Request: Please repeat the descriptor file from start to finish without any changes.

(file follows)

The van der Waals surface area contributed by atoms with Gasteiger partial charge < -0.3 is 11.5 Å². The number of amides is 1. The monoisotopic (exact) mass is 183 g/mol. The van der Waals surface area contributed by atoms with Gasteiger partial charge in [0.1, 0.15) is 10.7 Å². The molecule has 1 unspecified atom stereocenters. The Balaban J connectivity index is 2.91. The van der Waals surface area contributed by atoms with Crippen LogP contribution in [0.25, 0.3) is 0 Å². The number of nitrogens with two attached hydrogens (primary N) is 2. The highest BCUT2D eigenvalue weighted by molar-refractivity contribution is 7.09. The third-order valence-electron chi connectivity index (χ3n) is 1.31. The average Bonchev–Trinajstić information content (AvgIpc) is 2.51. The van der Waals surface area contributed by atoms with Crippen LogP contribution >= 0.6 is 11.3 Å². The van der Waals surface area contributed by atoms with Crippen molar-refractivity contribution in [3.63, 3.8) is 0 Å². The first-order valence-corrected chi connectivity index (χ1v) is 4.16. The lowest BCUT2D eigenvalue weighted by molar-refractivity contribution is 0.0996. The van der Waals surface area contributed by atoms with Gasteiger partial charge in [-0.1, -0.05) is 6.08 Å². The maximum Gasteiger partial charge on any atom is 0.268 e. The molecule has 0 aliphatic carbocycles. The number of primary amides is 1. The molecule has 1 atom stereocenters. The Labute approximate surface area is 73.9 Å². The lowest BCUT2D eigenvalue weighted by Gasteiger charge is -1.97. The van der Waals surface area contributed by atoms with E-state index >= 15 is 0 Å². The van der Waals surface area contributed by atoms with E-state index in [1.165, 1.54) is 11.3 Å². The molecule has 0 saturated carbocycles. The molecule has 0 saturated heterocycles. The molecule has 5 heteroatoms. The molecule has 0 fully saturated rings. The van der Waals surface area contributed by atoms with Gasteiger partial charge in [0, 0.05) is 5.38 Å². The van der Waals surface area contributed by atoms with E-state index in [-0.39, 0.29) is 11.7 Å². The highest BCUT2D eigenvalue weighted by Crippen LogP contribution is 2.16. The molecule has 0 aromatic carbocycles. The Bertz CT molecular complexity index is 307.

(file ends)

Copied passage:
The van der Waals surface area contributed by atoms with Gasteiger partial charge < -0.3 is 11.5 Å². The number of amides is 1. The monoisotopic (exact) mass is 183 g/mol. The van der Waals surface area contributed by atoms with Gasteiger partial charge in [0.1, 0.15) is 10.7 Å². The molecule has 1 unspecified atom stereocenters. The Balaban J connectivity index is 2.91. The van der Waals surface area contributed by atoms with Crippen LogP contribution in [0.25, 0.3) is 0 Å². The number of nitrogens with two attached hydrogens (primary N) is 2. The highest BCUT2D eigenvalue weighted by molar-refractivity contribution is 7.09. The third-order valence-electron chi connectivity index (χ3n) is 1.31. The average Bonchev–Trinajstić information content (AvgIpc) is 2.51. The van der Waals surface area contributed by atoms with Crippen LogP contribution >= 0.6 is 11.3 Å². The van der Waals surface area contributed by atoms with Crippen molar-refractivity contribution in [3.63, 3.8) is 0 Å². The first-order valence-corrected chi connectivity index (χ1v) is 4.16. The lowest BCUT2D eigenvalue weighted by molar-refractivity contribution is 0.0996. The van der Waals surface area contributed by atoms with Gasteiger partial charge in [-0.1, -0.05) is 6.08 Å². The maximum Gasteiger partial charge on any atom is 0.268 e. The molecule has 0 aliphatic carbocycles. The number of primary amides is 1. The molecule has 1 atom stereocenters. The Labute approximate surface area is 73.9 Å². The lowest BCUT2D eigenvalue weighted by Gasteiger charge is -1.97. The van der Waals surface area contributed by atoms with E-state index >= 15 is 0 Å². The van der Waals surface area contributed by atoms with E-state index in [1.165, 1.54) is 11.3 Å². The molecule has 0 saturated carbocycles. The molecule has 0 saturated heterocycles. The molecule has 5 heteroatoms. The molecule has 0 fully saturated rings. The van der Waals surface area contributed by atoms with Gasteiger partial charge in [0, 0.05) is 5.38 Å². The van der Waals surface area contributed by atoms with E-state index in [-0.39, 0.29) is 11.7 Å². The highest BCUT2D eigenvalue weighted by Crippen LogP contribution is 2.16. The molecule has 0 aromatic carbocycles. The Bertz CT molecular complexity index is 307.